unprecedented “boom” of investment into information technology. When this
“boom” will pass away because of the saturation of the market by the information
technology, the rate of the US economy should slow down. The events of the 11th
of September 2001 (the act of terrorism) added hassle and uncertainty into its
The next US President, George W. Bush – junior, returned to the concepts of
economic policy of his father, who was a proponent of monetarism. His program,
“New principles” firstly assumed reduction of taxes, the abolition of inheritance
tax, the rates of which reached 50%. There tax concessions for scientific research
and development were established. Budget program provided thorough
retrenchment for the purpose of further reduction of public debt. In contrast to the
“Reaganomics” the administration of Bush viewed reduction of social spending
with caution. The pension system and the system of medical services for the
elderly “Medicare” received support. Program of education for children from poor
families was developed, 70% of mentioned children cannot read even in the fourth
However, the economic programs of J. Bush government were implemented
not completely. Due to the active participation of the US in the wars in
Afghanistan and Iraq budget expenditures on army have risen sharply. In 2004
financial year (finished in September), the US budget deficit reached a record
figure - 413 billion dollars (under the government of Bill Clinton there was a
surplus). In 2006, however, the deficit was reduced and amounted to 250 billion
dollars. In 2014 the deficit reached 2.3 trillion dollars. Unfavorable for the further
development of the US economy became the demographic factor: the time is
approaching to the mass retirement of generation of so -called “baby boom” –
people born in the early postwar years that amount to large number. They will not
pay taxes any more, but they require social benefits.
Since the end of the last century in the US the decisive restructuring of
economy occurs. There is vigorously accelerated the development of information
technologies and software products. There is a shift to the “information industry”;
at the same time regarding US economy the terms “de-industrialization” and “delocalization” are used. On the one hand, the demand for brainworkers is growing,
on the other hand, a problem of mass retraining of workers of processing industry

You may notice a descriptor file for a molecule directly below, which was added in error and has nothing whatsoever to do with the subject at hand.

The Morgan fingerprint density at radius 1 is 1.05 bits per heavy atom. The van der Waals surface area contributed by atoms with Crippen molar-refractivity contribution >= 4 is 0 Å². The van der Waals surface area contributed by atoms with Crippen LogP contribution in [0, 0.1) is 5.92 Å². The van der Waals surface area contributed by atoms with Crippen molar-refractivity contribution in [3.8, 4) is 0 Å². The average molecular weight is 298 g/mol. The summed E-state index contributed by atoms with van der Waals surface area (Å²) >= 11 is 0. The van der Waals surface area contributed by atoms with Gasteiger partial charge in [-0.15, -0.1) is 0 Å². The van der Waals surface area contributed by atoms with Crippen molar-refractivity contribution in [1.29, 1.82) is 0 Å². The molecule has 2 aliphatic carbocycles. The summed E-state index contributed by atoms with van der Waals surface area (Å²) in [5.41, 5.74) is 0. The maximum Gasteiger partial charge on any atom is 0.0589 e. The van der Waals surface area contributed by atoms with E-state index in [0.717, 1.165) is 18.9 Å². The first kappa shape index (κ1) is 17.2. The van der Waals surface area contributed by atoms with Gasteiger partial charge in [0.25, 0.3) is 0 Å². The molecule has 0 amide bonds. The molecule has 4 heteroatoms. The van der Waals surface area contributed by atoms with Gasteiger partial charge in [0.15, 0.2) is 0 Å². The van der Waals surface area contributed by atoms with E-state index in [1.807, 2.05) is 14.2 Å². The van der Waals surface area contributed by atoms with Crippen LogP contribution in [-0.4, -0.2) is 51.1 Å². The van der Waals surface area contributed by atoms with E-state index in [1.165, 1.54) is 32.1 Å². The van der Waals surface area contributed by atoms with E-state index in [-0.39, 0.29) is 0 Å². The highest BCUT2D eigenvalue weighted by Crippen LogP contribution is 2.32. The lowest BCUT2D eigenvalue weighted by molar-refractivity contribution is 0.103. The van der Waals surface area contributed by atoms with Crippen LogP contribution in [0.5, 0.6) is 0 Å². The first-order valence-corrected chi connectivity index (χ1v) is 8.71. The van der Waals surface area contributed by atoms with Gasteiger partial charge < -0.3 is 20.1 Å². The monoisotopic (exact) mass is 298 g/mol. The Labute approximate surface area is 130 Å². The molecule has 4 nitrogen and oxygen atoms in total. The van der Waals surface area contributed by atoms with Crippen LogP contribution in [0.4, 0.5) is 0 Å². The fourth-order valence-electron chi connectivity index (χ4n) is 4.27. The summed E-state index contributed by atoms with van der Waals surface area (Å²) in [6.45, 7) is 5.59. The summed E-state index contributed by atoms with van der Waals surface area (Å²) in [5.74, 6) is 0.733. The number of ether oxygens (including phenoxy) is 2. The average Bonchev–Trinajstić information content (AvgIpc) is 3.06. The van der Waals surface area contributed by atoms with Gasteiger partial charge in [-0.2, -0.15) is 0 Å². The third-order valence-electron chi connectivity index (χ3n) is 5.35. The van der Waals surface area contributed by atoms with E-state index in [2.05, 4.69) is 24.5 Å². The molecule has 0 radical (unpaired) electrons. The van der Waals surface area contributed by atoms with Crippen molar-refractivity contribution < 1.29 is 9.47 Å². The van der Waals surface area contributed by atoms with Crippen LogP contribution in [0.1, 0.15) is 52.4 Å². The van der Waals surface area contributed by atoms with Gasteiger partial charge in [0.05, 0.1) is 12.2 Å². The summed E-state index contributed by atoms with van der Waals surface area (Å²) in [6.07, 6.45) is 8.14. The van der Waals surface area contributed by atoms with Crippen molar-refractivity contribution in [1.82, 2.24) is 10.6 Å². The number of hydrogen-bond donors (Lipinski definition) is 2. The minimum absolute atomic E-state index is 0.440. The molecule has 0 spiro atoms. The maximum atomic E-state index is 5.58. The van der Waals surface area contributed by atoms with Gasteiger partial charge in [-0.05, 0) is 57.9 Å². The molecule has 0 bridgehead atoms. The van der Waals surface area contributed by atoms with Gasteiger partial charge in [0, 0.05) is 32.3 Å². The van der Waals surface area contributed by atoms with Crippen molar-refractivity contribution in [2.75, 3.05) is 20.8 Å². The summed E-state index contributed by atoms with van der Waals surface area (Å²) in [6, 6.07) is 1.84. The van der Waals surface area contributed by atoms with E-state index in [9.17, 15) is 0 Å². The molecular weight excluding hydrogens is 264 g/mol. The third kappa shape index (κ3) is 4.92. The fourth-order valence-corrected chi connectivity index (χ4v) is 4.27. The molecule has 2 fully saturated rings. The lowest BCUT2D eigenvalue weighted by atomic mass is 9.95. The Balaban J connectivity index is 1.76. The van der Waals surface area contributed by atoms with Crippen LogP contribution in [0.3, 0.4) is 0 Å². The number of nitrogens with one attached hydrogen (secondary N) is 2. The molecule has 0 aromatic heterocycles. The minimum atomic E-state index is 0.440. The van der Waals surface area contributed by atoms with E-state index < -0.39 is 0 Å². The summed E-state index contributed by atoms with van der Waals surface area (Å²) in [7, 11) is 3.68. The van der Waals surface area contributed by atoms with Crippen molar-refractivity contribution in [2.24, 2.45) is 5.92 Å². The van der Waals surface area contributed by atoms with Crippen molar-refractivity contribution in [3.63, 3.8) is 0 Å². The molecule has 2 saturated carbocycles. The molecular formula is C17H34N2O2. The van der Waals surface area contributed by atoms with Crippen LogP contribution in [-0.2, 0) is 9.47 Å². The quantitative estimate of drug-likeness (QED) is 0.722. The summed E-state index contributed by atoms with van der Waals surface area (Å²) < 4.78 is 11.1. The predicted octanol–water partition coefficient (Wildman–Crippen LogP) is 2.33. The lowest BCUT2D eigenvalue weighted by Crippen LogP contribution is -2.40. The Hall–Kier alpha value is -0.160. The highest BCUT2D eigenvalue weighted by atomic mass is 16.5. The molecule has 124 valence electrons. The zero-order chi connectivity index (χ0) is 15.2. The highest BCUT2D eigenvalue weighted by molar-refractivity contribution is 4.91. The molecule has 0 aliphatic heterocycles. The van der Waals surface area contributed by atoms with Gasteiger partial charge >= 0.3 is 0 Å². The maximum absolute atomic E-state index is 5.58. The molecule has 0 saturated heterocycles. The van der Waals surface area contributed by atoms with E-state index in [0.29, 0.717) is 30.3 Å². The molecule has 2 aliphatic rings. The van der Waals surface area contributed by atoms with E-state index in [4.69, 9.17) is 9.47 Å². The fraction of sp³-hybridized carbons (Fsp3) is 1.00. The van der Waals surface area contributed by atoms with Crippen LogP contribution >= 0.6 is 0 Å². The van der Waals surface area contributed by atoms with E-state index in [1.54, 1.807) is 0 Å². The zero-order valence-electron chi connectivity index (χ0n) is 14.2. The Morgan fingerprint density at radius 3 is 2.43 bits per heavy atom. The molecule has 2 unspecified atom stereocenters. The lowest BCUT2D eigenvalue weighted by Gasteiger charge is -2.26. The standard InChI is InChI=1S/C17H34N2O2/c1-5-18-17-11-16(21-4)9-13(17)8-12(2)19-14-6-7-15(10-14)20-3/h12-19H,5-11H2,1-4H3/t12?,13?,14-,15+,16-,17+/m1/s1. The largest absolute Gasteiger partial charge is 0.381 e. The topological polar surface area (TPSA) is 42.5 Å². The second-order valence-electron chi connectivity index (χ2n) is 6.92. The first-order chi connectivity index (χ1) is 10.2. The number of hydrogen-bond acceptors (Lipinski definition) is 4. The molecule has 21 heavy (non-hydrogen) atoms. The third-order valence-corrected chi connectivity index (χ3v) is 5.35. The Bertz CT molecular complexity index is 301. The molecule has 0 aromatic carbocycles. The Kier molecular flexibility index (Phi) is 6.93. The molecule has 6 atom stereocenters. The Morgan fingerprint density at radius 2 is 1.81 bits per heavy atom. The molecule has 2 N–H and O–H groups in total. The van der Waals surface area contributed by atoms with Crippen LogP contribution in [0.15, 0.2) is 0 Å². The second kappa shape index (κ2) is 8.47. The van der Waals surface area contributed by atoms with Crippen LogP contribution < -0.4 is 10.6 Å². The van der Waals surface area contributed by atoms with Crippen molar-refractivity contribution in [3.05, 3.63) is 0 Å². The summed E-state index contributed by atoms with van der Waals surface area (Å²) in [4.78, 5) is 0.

appears. So, in 1950s every third employed American worked in the manufacturing
industry, and today – only every ninth. In 2007, the US industry had 20.6% share
of GDP, while services – 78.5%. There is a fear among American economists and
politicians that the industry will gradually withdraw from the United States (“delocalization”) to countries that are developing more dynamically (NIC, BRIC), and
the Americans will provide informational services to someone else's economy.
Foreign-economic policy of the United States is aimed at strengthening of
their position in the world economy. It is carried out both through the mechanism
of activity of TNCs and defending the interests of US by representatives in
international organizations. In particular, the USA constantly defends the policy of
open trade, free-trade with the purpose of providing access of their products to
international markets. However, US (contrary to the principles of this policy)
introduced protectionist barriers to limit the internal market from products of their
competitors. Often such restriction takes the form of anti-dumping measures,
incentive of trading partners to “voluntary” export restraints. This policy is
explained by the huge deficit of foreign trade balance. For example, in 2008 the
deficit amounted to 813 billion dollars – more than in any other country. US attach
great importance to participation in integration processes.
New US President Barack Obama had to start his governing in conditions of
very deep global economic crisis that began with the US financial sector. A
number of large banks and insurance companies became bankrupts (in particular,
“Fannie Mae”, “Freddie Mac”); automobile industry giants – “General Motors”,
“Ford” appeared under the threat of bankruptcy. One of the main directions out of
the crisis the new government sees the strengthening of the role of the government
in management of the economy. The significant investments of public funds to
rescue the “sick” banks and firms were made.
The government of Barack Obama defines the goal as the implementation of
a more balanced economic policy, in particular tries to reduce the budget deficit, to
improve the social orientation of economic strategy of the US.
Features of business ethics
American enterpraneurs in terms of business qualities are caracterised by
purposefulness, resoluteness and perseverance. These traits began to form back in
those days when the first settlers had to overcome the difficulties of mastering
unknown territories. Protestant religion, which prevails in American society, treats
conscientious work as one of the main vocations of a person. In the course of work
the North Americans support such a high rate and tension, which are unusual and
often unbearable for many other peoples. The expression "Time is money", which
was formulated by Benjamin Franklin as far back as the 18th century, is today the
leading slogan of an American businessman whose main goal is to maximize
income in the shortest possible time, through persistent work, speed of action and
the power of money.
Americans are by their nature individualists, they like to act independently,